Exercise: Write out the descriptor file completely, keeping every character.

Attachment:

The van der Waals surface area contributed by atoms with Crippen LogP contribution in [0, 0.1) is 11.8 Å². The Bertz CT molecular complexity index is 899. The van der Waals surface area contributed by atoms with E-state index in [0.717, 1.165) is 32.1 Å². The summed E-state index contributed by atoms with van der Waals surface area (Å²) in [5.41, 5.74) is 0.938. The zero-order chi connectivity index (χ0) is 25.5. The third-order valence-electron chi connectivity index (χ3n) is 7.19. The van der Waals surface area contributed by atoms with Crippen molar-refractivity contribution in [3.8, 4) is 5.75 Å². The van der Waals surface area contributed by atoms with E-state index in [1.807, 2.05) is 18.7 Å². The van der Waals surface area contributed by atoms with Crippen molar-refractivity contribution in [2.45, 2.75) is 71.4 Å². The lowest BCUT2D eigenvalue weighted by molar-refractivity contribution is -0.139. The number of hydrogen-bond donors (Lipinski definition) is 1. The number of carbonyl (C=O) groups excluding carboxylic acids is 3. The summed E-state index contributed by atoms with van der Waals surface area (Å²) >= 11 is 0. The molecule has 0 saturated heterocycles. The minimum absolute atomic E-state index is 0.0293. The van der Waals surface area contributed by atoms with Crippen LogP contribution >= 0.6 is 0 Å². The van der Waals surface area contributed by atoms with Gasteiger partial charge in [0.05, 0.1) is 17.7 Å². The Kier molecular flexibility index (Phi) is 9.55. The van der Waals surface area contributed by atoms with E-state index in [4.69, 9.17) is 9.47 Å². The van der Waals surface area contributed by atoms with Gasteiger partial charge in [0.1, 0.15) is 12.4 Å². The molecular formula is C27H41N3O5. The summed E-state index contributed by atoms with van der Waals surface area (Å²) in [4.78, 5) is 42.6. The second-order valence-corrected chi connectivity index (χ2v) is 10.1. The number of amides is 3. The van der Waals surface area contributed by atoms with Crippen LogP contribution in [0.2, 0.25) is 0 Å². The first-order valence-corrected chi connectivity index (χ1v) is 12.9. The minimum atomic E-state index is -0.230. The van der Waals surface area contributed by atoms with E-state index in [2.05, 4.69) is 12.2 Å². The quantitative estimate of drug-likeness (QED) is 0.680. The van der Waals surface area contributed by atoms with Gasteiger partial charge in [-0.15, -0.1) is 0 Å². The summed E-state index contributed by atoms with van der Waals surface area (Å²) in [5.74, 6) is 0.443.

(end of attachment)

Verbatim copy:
The van der Waals surface area contributed by atoms with Crippen LogP contribution in [0, 0.1) is 11.8 Å². The Bertz CT molecular complexity index is 899. The van der Waals surface area contributed by atoms with E-state index in [0.717, 1.165) is 32.1 Å². The summed E-state index contributed by atoms with van der Waals surface area (Å²) in [5.41, 5.74) is 0.938. The zero-order chi connectivity index (χ0) is 25.5. The third-order valence-electron chi connectivity index (χ3n) is 7.19. The van der Waals surface area contributed by atoms with Crippen molar-refractivity contribution in [3.8, 4) is 5.75 Å². The van der Waals surface area contributed by atoms with E-state index in [1.807, 2.05) is 18.7 Å². The van der Waals surface area contributed by atoms with Crippen molar-refractivity contribution in [2.45, 2.75) is 71.4 Å². The lowest BCUT2D eigenvalue weighted by molar-refractivity contribution is -0.139. The number of hydrogen-bond donors (Lipinski definition) is 1. The number of carbonyl (C=O) groups excluding carboxylic acids is 3. The summed E-state index contributed by atoms with van der Waals surface area (Å²) >= 11 is 0. The molecule has 0 saturated heterocycles. The minimum absolute atomic E-state index is 0.0293. The van der Waals surface area contributed by atoms with Crippen LogP contribution >= 0.6 is 0 Å². The van der Waals surface area contributed by atoms with Gasteiger partial charge in [0.05, 0.1) is 17.7 Å². The Kier molecular flexibility index (Phi) is 9.55. The van der Waals surface area contributed by atoms with E-state index in [4.69, 9.17) is 9.47 Å². The van der Waals surface area contributed by atoms with Gasteiger partial charge in [0.1, 0.15) is 12.4 Å². The molecular formula is C27H41N3O5. The summed E-state index contributed by atoms with van der Waals surface area (Å²) in [4.78, 5) is 42.6. The second-order valence-corrected chi connectivity index (χ2v) is 10.1. The number of amides is 3. The van der Waals surface area contributed by atoms with Crippen LogP contribution in [0.2, 0.25) is 0 Å². The first-order valence-corrected chi connectivity index (χ1v) is 12.9. The minimum atomic E-state index is -0.230. The van der Waals surface area contributed by atoms with E-state index in [2.05, 4.69) is 12.2 Å². The quantitative estimate of drug-likeness (QED) is 0.680. The van der Waals surface area contributed by atoms with Gasteiger partial charge in [-0.15, -0.1) is 0 Å². The summed E-state index contributed by atoms with van der Waals surface area (Å²) in [5.74, 6) is 0.443.